“If only X percent of the global population buys Y amount of Bitcoin, then due to its scarcity it will be worth Z”.

On the surface, these types of models bring apparent rationality and an almost businesslike valuation to an asset that has no inherent value. You can let your imagination run wild with X’s and Y’s, but the simple truth is this: Bitcoin is un-valuable.

In 1997, when Coke’s valuation started to rival some dotcoms, bulls used this math:

“The average consumer of Coke in developed markets drinks 296 ounces of Coke a year. These markets represent only 20% of the global population.”

And then the punchline:

“Can you imagine what Coke’s sales would be if only X% of the rest of the world consumed 296 ounces of Coke a year?”

Somehow, the rest of the world still doesn’t consume 296 ounce of Coke. Twenty years later, Coke’s stock price is not far from where it was then – but on the way it declined 60% and stayed there for a decade. Coke, however, was a real company with a real product, real sales, a real brand and real tangible, dividend-producing cash flows.

If you cannot value an asset you cannot be rational. With Bitcoin at $11,000 today, it is crystal clear to me, with the benefit of hindsight, that I should have bought Bitcoin at 28 cents. But you only get hindsight in hindsight. Let’s mentally (only mentally) buy Bitcoin today at $11,000. If it goes up 5% a day like a clock and gets to $110,000 – you don’t need rationality. Just buy and gloat. But what do you do if the price goes down to $8,000? You’ll probably say, “No big deal, I believe in cryptocurrencies.” What if it then goes to $5,500? Half of your hard-earned money is gone. Do you buy more? Trust me, at that point in time the celebratory articles you are reading today will have vanished. The awesome stories of a plumber becoming an overnight millionaire with the help of Bitcoin will not be gracing the social media. The moral support – which is really peer pressure – that drives you to own Bitcoin will be gone, too.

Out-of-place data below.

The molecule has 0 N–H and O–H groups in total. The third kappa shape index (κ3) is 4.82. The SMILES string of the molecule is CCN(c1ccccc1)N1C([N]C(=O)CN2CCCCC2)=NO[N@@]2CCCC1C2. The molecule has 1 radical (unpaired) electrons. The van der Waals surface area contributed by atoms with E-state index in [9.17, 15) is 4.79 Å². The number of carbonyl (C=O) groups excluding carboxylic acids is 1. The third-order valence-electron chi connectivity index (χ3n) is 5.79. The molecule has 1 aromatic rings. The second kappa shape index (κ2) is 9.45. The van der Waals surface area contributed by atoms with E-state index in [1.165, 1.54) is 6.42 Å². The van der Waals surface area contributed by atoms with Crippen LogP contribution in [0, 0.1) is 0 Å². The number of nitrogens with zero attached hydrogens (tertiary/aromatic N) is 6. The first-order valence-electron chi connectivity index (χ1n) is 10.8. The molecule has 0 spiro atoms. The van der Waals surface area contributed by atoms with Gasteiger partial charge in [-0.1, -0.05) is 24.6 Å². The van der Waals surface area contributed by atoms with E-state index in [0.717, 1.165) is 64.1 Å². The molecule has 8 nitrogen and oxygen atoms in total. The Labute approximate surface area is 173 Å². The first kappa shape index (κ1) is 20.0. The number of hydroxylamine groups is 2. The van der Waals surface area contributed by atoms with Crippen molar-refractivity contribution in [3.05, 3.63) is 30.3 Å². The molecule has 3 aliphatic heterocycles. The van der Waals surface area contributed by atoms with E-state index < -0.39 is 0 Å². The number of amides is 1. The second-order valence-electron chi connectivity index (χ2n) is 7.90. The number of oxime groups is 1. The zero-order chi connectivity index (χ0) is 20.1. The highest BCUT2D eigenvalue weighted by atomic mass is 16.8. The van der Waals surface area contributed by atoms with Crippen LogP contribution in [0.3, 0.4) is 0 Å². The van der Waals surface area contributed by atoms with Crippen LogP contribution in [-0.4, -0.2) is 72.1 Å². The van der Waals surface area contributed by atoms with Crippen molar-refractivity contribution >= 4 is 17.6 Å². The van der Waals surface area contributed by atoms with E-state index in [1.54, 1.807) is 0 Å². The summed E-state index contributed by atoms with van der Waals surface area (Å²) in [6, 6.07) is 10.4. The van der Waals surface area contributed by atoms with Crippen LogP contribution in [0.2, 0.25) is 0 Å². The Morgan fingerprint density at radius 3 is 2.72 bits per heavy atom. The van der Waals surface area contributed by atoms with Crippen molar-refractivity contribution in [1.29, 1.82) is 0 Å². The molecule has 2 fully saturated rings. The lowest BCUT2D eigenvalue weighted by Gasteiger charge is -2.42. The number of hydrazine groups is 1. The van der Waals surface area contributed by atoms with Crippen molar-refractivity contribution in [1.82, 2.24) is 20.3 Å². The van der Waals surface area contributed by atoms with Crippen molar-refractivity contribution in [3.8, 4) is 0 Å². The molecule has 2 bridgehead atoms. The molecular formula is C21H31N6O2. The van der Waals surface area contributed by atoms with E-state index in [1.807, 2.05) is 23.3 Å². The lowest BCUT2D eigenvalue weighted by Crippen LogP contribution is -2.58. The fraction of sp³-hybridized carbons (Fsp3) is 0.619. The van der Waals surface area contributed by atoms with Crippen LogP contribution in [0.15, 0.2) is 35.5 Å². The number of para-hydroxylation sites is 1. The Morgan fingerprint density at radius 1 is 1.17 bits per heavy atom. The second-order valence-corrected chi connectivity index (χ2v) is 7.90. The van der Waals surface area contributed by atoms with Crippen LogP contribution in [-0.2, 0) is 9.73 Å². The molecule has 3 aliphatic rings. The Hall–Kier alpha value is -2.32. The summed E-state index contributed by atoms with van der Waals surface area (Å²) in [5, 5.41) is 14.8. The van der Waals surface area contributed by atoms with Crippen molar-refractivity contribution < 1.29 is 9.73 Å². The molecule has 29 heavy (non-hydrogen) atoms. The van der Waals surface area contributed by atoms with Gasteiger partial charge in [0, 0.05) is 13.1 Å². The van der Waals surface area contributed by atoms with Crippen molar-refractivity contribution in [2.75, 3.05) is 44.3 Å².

Then you’ll be reading stories about other suckers like you who bought it at what – in hindsight – turned out to be the all-time high and who got sucked into the potential for future riches. And then Bitcoin will tumble to $2,000 and then to $100. Since you have no idea what this crypto thing is worth, there is no center of gravity to guide you or anyone else to make rational decisions. With Coke or another real business that generates actual cash flows, we can at least have an intelligent conversation about what the company is worth. We can’t have one with Bitcoin. The X times Y = Z math will be reapplied by Wall Street as it moves on to something else.

People who are buying Bitcoin today are doing it for one simple reason: FOMO – fear of missing out. Yes, this behavior is so predominant in our society that we even have an acronym for it. Bitcoin is priced today at $11,000 because the fool who bought it for $11,000 is hoping that there is another, greater fool who will pay $12,000 for it tomorrow. This game of greater fools is not new. The Dutch played it with tulips in the 1600s– it did not end well. Americans took the game to a new level with dotcoms in the late 1990s – that round ended in tears, too. And now millennials and millennial-wannabes are playing it with Bitcoin and few hundred other competing cryptocurrencies.